On our way south for Thanksgiving, we stopped at the 19/98 Grill and Country Store for lunch in Fanning Springs. It is far from fancy, but the food was good and we will go back. We especially recommend the zucchini fries.
In the front yard is a phone booth. Once found on most streets corners, it is now a novelty.
This is a pine farm near our garden. We have been saying for years that it sure needed some attention; that the trees had been left too close for too many years. Well, a couple of years ago, the land was sold and the new owner was of like mind with us. Recently, we came to the garden to find the tree farm busy with logging equipment. The piece below is called a feller buncher. Feller is the traditional name for a person who cuts down trees. Buncher refers to the action of cutting several trees at once.
This piece below is a grapple skidder, used to drag the cut trees to the loading site.
This last piece is a knuckleboom loader. Gotta love the name!
We took our grandson out to see the equipment at rest. He loves all kinds of heavy equipment and has proclaimed that he wants a feller buncher for Christmas. (I know you are thinking that ALL two-year- olds say that!) They actually do exist as toys, but are not common and rather pricy.
Passing through Crystal River, we could not help but notice the imposing Rural King store near the mall. We were curious. We love Tractor Supply and Ace Hardware, so we thought we needed to take a break in our long Thanksgiving drive and check it out.
Oh. My. Goodness!!
The picture above shows only half of the front of the store.
It was so much fun. It had food, seed, barn goods, tools, sporting goods, clothes, furniture, plants, toys and more. It was the best selection of agricultural and construction toys we have come across. I bought two perennials for good prices and we bought a toy for a boy who loves tractors. We will stop again, I assure you.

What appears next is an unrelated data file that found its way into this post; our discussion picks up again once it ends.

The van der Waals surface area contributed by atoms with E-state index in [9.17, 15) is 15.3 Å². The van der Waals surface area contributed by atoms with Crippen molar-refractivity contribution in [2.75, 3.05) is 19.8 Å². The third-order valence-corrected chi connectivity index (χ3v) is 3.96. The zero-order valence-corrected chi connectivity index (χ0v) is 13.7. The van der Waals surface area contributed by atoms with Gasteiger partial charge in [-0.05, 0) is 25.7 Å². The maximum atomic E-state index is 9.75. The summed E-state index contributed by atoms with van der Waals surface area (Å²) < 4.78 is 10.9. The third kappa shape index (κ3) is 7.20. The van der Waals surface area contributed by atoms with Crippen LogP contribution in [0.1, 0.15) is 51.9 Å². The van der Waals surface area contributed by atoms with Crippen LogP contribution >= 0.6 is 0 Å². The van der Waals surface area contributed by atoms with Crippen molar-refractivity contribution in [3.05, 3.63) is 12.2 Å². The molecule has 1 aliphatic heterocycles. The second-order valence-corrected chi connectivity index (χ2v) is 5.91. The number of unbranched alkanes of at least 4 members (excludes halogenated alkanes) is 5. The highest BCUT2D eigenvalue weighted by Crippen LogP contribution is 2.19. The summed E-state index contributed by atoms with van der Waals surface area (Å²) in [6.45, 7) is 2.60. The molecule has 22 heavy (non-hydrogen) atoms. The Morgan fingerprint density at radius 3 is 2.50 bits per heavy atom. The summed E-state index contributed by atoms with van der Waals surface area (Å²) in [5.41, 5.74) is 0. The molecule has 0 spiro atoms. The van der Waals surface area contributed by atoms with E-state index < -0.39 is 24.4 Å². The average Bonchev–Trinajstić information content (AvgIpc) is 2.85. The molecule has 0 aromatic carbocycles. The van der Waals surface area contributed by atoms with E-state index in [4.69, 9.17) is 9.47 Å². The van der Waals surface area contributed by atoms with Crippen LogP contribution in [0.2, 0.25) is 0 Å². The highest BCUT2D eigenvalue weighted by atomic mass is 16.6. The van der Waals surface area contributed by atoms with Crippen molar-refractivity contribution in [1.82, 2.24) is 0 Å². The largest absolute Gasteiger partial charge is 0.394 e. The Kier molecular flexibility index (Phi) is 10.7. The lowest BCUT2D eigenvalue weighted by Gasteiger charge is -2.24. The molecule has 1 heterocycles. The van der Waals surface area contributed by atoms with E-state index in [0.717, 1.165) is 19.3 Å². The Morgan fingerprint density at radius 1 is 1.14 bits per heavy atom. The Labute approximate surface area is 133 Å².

I have to say that I had not seen a sofa in real-tree. In the right clothes, you could hide while you napped on the sofa.
B noticed something moving in this utility tower in downtown Monticello, Florida. With binoculars, we could see that they were dead buzzards (or possibly crows ) strung and swinging. We had seen this once before in a pecan grove. Apparently, it is an old practice to use dead birds as scarecrows.
On Saturday, we had the joy of joining our toddler grandson and his parents on a hike through woods that are just beginning to look like fall. The fall colors are spotty, but nice when you can find them.
We found a pine that had no fewer than thirteen cicada shells on its lower trunk and around the base of the tree.
On our way back from Pensacola, we drove out to and along Santa Rosa Island. Because it was a cold morning, few others had thoughts of going to the beach. The water was perfectly gorgeous, as was the beach and sky.
We only stayed a few minutes, as we needed to find lunch and continue our long trip home but the beauty of this place soothed my soul and refreshed my weary spirit.
Thank you, Lord, for this gift! I want to go back!
Right down by the port in Pensacola, Palafox street ends in a circle. It was a cold Sunday morning when we took a look around. We were intrigued by the large pole near the center of this picture. Our guess is that it can be used to hold large fish for photographs and perhaps weighing.
It had been many years since we had been to Fort Barrancas in Pensacola and we could not have asked for a prettier day to go back. It is an interesting place and we recommend a visit to anyone who has not been.
Spain had a fort very nearby that they constructed in 1698. The British built on this site in 1763. The Spanish built new fortifications and Andrew Jackson seized the forts in 1814 and 1817. The fort saw its final action in the Civil War and was abandoned by Confederates in 1862. It remained part of the coastal defense until the end of W.W. II. Now it is part of the National Park system but admission is free.
We all but had the place to ourselves, so I took a lot of pictures.
The mechanism that worked the drawbridge.
These are entrances to long passages from just inside the main entrance.
We opted to go up first.
The Pensacola Light as seen from atop the fort.
A nice view of the bay from atop the fort. At one time there were three forts---one on each point---that protected the bay.
The ceiling was quite low through this passage.
The plasterwork was ornate over these doors, causing us to wonder if it was the quarters of the highest ranking officer.
Back inside one of the passages:
These loopholes were for shooting through and the higher openings were to allow smoke out.
Cannons pivoted on these stone arches on the floor.
I loved the ceiling in this room.
B noticed these little measuring devices attached at various places on one corridor. It is our guess that data is being collected to document the separation of these two walls over time. The gap varied in different rooms.
The S of SNB is a kindergarten teacher in a public school in Tallahassee, Florida. Her better half is B. He is self-employed as a lawnscaper. They have two fine adult sons --and an amazing daughter-by-marriage. They are the grandparents of one delightful little boy and his sweet, infant sister!